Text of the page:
In the second half of the debate, Harvard extended the proposition’s case: it attacked Oxford for exaggerating the threat that Jews might hypothetically feel surrounded by Germans, contrasted to the real existential threats they actually faced from Arab states. US global leadership was based on a credible commitment to protect its allies, so Washington would have protected Israel from Germany if it sought revenge. Harvard rejected the suggestion that Germans didn’t feel guilty after the war: the only reason they never had to confront their guilt in the immediate aftermath of the war was that the surviving Jews had left. Since the Holocaust destroyed an entire European Jewish civilisation, Germany had a unique responsibility to help resurrect the Ashkenazi cultural heritage and mitigate the post-Holocaust crisis of faith. Only in Germany could Ashkenazi culture be properly restored: in Israel, a new melting-pot Israeli national identity had to be cultivated. Moreover, in hindsight, the Middle East would have been better off without Israel, because the wars of 1948, 1967, 1973, etc., would never have happened. “The Jews belonged in Germany. The Germans were responsible. We say make them pay, not the Palestinians.”

BPP Law School then extended the case for the opposition. Ben Dory, the best speaker at the Red Sea Open 2013 in Eilat, put Zionism in perspective: the Jews had been persecuted for millennia before the Holocaust, so it was weird to base Jewish territorial claims on “who oppressed the Jewish people last”. War guilt might have sustained acceptance of the Jewish state in Europe for a generation, but future Germans would not have felt responsible for their ancestors’ crimes  – does the descendent of any Jew-oppressing civilisation? Germans would resent Jews even more, believing that the Holocaust was a myth designed to perpetrate designs over German land.

It was time to give the Jews their own state in Palestine, to which they had longed to return for generation: “after being messed around so much by Europeans… the only place Jews could accept to set up long-term home was Israel”. The Jewish underground in Palestine would surely have continued, abetted now by a Jewish state in Europe. Arab anti-Semitism would have happened anyway, and the Palestinians would have suffered equally from the territorial greed of Jordan and Egypt. The Jews had a right to self-determination in their own homeland.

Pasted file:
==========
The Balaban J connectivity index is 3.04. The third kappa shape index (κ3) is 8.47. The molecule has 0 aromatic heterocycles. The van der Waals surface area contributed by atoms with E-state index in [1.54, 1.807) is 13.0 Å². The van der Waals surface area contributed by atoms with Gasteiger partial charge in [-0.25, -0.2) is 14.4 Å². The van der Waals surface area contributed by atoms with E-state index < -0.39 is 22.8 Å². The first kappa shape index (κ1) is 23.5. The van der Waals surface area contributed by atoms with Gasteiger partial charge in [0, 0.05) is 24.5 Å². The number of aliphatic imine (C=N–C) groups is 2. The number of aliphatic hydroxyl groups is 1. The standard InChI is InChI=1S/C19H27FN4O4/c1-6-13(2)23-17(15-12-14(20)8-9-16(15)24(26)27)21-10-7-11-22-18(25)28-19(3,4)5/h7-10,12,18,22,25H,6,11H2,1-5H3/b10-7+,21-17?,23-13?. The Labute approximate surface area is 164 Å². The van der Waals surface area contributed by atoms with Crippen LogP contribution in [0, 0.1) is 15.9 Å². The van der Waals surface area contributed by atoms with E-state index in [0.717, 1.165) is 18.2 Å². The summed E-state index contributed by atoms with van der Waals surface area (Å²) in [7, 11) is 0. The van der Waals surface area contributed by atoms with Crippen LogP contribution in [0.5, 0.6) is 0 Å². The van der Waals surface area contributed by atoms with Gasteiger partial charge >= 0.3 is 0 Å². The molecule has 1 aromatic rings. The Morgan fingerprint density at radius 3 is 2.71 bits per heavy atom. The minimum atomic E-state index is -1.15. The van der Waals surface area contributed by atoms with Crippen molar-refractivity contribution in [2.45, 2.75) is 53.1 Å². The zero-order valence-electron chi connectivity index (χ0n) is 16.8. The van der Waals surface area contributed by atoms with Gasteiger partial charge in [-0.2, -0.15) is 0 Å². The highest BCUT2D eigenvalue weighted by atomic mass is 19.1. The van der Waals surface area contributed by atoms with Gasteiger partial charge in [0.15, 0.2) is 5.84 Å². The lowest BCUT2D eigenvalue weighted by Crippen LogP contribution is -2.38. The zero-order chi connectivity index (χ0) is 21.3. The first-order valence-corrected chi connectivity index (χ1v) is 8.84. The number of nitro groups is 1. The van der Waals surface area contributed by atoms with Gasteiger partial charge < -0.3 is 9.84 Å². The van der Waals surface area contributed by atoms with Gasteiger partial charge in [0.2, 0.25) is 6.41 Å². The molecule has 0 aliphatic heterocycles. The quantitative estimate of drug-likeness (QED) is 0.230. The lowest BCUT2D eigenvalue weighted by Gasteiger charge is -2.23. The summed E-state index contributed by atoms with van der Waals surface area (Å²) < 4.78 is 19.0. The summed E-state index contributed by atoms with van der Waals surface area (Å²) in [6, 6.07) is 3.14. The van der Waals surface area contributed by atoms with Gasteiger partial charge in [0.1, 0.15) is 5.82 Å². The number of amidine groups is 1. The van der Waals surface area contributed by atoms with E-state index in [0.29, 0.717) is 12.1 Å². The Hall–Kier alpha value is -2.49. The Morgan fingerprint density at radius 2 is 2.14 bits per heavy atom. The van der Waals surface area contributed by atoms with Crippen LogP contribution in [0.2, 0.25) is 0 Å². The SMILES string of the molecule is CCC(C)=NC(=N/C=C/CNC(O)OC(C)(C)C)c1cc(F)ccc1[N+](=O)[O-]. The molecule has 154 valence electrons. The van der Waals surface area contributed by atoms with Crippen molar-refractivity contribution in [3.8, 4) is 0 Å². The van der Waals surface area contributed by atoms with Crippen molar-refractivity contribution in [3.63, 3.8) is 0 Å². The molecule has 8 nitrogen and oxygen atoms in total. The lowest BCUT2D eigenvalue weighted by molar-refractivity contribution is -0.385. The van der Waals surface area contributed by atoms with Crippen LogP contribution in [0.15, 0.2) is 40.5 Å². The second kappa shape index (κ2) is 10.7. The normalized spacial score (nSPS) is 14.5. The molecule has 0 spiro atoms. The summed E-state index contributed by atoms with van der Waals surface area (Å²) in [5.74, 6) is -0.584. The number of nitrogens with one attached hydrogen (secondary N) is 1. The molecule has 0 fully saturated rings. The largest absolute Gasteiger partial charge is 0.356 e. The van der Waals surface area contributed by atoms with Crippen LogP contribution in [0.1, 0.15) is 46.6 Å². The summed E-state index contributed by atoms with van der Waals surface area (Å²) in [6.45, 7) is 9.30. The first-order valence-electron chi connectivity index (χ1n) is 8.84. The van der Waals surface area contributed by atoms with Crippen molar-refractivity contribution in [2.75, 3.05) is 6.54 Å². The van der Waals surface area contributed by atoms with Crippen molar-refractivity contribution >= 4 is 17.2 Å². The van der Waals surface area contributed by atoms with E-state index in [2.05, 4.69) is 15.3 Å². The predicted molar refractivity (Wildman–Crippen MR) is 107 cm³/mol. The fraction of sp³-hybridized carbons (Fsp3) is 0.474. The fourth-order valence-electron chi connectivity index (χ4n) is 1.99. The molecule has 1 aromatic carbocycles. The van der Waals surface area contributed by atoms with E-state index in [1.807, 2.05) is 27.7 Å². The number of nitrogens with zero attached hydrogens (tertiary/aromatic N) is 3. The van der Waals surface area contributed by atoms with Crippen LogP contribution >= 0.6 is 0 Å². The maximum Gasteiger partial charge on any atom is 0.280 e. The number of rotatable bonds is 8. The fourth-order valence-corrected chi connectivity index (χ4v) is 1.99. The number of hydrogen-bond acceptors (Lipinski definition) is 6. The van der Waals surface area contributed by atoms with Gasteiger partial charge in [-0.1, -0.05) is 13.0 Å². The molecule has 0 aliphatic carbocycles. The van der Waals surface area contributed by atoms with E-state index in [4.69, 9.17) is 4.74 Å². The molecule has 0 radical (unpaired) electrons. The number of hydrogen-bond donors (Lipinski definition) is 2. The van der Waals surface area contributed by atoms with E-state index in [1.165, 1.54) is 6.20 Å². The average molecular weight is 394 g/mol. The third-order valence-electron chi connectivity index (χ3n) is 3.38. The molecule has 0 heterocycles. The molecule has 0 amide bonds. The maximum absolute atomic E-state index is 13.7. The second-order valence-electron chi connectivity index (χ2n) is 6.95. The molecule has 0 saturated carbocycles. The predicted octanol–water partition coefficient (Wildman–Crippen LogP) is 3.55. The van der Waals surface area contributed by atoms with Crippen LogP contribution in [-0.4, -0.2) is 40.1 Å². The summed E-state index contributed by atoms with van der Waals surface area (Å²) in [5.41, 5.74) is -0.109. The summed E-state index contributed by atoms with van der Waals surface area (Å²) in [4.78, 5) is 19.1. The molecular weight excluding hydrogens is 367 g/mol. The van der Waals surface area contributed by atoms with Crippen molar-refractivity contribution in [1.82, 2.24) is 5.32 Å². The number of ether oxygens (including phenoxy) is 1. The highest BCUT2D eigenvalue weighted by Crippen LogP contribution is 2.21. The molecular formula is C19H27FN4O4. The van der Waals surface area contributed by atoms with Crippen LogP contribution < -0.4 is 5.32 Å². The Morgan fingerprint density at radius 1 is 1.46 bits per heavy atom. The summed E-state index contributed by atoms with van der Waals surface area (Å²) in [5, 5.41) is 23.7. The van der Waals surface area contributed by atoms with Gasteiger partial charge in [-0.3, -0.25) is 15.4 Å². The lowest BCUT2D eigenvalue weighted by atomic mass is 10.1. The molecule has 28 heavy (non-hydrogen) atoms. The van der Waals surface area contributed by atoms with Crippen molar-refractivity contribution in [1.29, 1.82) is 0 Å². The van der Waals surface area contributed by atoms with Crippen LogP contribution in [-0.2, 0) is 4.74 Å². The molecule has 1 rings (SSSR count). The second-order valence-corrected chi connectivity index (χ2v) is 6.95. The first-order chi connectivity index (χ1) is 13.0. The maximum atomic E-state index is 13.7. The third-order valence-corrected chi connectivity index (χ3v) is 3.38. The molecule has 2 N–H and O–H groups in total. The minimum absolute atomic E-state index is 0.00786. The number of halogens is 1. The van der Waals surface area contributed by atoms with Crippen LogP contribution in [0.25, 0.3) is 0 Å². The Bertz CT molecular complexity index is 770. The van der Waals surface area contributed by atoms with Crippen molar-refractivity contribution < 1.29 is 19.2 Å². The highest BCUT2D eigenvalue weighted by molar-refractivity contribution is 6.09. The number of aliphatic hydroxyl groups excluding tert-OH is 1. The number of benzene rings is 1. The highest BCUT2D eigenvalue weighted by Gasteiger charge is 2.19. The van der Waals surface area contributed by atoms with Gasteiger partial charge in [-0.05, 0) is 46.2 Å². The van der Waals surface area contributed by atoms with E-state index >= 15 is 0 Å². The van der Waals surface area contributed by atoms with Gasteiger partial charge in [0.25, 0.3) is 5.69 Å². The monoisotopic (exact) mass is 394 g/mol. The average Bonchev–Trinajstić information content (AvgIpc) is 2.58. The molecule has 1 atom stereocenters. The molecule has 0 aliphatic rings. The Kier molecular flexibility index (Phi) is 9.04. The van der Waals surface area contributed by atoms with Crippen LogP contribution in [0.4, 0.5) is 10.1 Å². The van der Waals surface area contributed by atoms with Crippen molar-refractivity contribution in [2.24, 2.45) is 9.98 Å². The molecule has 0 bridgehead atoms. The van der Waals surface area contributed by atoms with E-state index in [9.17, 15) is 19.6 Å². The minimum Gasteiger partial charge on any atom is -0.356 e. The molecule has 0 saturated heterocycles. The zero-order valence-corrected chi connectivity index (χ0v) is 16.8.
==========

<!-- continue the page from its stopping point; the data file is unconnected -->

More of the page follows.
The bottom line for Harvard, in summary, was that the Jews would simply have been better off with a state in Europe: they wouldn’t have faced multiple wars of extermination, and wouldn’t have had to struggle with desert conditions. Moreover, a Jewish state in Germany was an ethical imperative, because Germany was uniquely responsible for the Holocaust, so had to pay. 

BPP concluded the debate by arguing that the only way for the world to make it up to the Jews for centuries of persecution and expulsions was to let them choose where they wanted to live. The Jews deserved a state in Palestine, if only because leaving them in Europe would have left them in perpetual fear of another genocide – and in hindsight, we know that Israel didn’t lose the wars of extermination waged against it where it is now, and survived.

And that was it. The debate was extremely well grounded in history and fact, excepting the amusing claim from Harvard that “Next Year in Jerusalem” was a slogan made up by Herzl! (“Er, no,” retorted BPP, “it’s actually from the Torah!”) In the end, the judges decided for Harvard and Hart House: the proposition won.

Not to denigrate Harvard and Hart House’s victory, the judges’ voting patterns raises questions about the fairness of the motion. In debating, a motion is considered fair when it does not systematically favour one side over the other, such that equally good teams have an equal chance of winning no matter which side they are on. There are two semi-finals, and each judge on a panel of seven casts two votes for which teams to put through to the Final. Of the 28 votes cast, however, only three were in favour of opposition teams.

This may, of course, simply reflect the strength of the teams that happened to speak in favour, but it could also reflect the fact that motions like this are prop-heavy, favouring the proposition (i.e. the side favouring a Jewish state in Germany). Although the proposal itself is preposterous in the real world, the laws of argumentation work differently in ‘Debate Land’. For whereas the proposition has an easy job pointing out the problems that followed Israel’s establishment, the opposition has the harder job of pointing to imaginary, hypothetical harms that would follow the establishment of a Jewish state in Germany. If the motion was prop-heavy, therefore, this had not so much to do with bias against Israel as with the inherent difficulty of constructing convincing counterfactuals harms. 

Der Judenstaat will be in Germany. Herzl would no doubt be pleased!